Inadequate help for torture victims in UK immigration centres, watchdog finds

Borders inspector blames unfounded suspicions by ministers that detainees are gaming the system

Torture victims and suicidal people in immigration detention centres are not receiving adequate help because of unfounded suspicions from ministers and officials that they are cheating the system, the UK borders watchdog has found.

David Neal, the independent chief inspector of borders and immigration (ICIBI), also questioned why Suella Braverman had ended annual investigations into the treatment of vulnerable adult detainees.

The report comes as the home secretary pledged an expanded use of detention centres amid concerns about where to hold thousands of people arriving the UK on small boats across the Channel.

In the third annual report into the “Adults at risk in immigration detention” policy, Neal examined why vulnerable detainees were not receiving help after reporting serious health problems.

Under rule 35, a report is supposed to be issued by the detention centre’s GP if a detainee has suicidal intentions, if there are suspicions they are the victim of torture, or if a detainee’s health may be “injuriously affected” by detention.

“The perception that the rule 35 process was being abused by detainees was common across teams in the three locations I inspected. I do not accept the limited evidence provided to support this assertion and there were few obvious activities under way to address this concern,” he said.

Neal said there had been “a significant increase” in rule 35 reports, resulting in considerable pressure on healthcare and Home Office systems. “This pressure had a negative impact on an already flawed rule 35 process notable for a lack of training for GPs, some poor-quality rule 35 reports, and a failure by detention engagement teams and rule 35 team managers to adequately review reports.”

Neal’s report, which is being published by the government seven weeks late, makes 10 recommendations.

In a joint article written for the Guardian with the former prisons ombudsman Stephen Shaw, Neal criticised Braverman for ending annual inspections into the treatment of vulnerable adults in immigration detention centres.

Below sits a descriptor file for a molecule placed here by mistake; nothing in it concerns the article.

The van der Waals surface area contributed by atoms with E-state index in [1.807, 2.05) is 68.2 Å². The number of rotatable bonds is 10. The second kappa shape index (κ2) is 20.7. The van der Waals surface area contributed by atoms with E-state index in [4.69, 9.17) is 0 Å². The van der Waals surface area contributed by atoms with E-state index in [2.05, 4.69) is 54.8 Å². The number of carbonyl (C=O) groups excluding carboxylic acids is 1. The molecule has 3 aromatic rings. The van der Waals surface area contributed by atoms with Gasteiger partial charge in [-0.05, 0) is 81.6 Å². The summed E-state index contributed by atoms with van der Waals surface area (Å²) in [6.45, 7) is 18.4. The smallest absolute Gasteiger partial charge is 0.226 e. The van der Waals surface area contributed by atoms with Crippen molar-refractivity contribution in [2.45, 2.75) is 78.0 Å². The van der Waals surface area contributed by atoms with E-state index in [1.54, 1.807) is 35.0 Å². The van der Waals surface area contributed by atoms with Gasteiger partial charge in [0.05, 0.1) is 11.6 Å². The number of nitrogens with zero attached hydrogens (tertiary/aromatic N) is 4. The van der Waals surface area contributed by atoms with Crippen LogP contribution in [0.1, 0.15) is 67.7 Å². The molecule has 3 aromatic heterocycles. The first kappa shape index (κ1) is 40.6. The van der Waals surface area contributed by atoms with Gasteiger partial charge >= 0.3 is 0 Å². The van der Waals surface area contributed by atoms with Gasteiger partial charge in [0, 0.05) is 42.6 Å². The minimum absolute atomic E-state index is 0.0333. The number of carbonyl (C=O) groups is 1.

“It is disappointing that the current home secretary has now discontinued the standing commission for the independent chief inspector for borders and immigration to carry out these reviews each year,” he wrote. “It must be hoped that this decision does not reflect a sense of complacency or a loss of interest in these issues on the part of the Home Office.”

The article accused ministers of making “unevidenced” claims of abuse of the safeguarding system by asylum seekers. “Ministers and officials point to rising numbers of reports of torture and modern slavery referrals as evidence of abuse of the system, when these trends may well reflect the system working as it should, with safeguards available to those who need them.

“The contention that safeguards are being abused on a wide scale is unevidenced.”

Shaw has carried out two wide-ranging and highly critical reviews of immigration detention and made sweeping proposals for change that aimed to decrease the use of detention.

The government operates seven immigration detention centres and is planning to open another two, Campsfield House immigration removal centre in Kidlington, Oxfordshire, and Haslar centre near Gosport, Hampshire.

The Guardian recently quoted sources saying that Braverman was planning to drop recommendations from Wendy Williams’s Windrush review, which included giving the ICIBI greater independence from the Home Office over the timing and subjects of reports.

Since Neal took up the role in March 2021, only one of 23 ICIBI reports has been laid in parliament within the promised eight-week time frame.

Braverman is facing legal action after hundreds of people seeking asylum were illegally detained at immigration removal centres. They were moved on after disease and overcrowding became worse at Manston processing centre in the autumn.

During a home affairs committee session in November, Braverman and the Home Office permanent secretary, Matthew Rycroft, said the system for reporting modern slavery victims was being abused, but did not say how. The Office for Statistics Regulation said it had requested “specific evidence” to back their claims but none was provided.

A Home Office spokesperson said: “We are disappointed with the ICIBI’s claims, which overlook the continued improvements in immigration detention.

“We take the welfare of detained individuals extremely seriously, treating all those in detention with dignity and respect. The report rightly notes the commitment and professionalism of Home Office teams who work to safeguard those in detention. But we know more needs to be done, which is why we have accepted the majority of the report’s recommendations.”

The spokesperson said the public expected the government to control the borders and remove people with no right to be in the UK.


Rajeev Syal

The GuardianTramp

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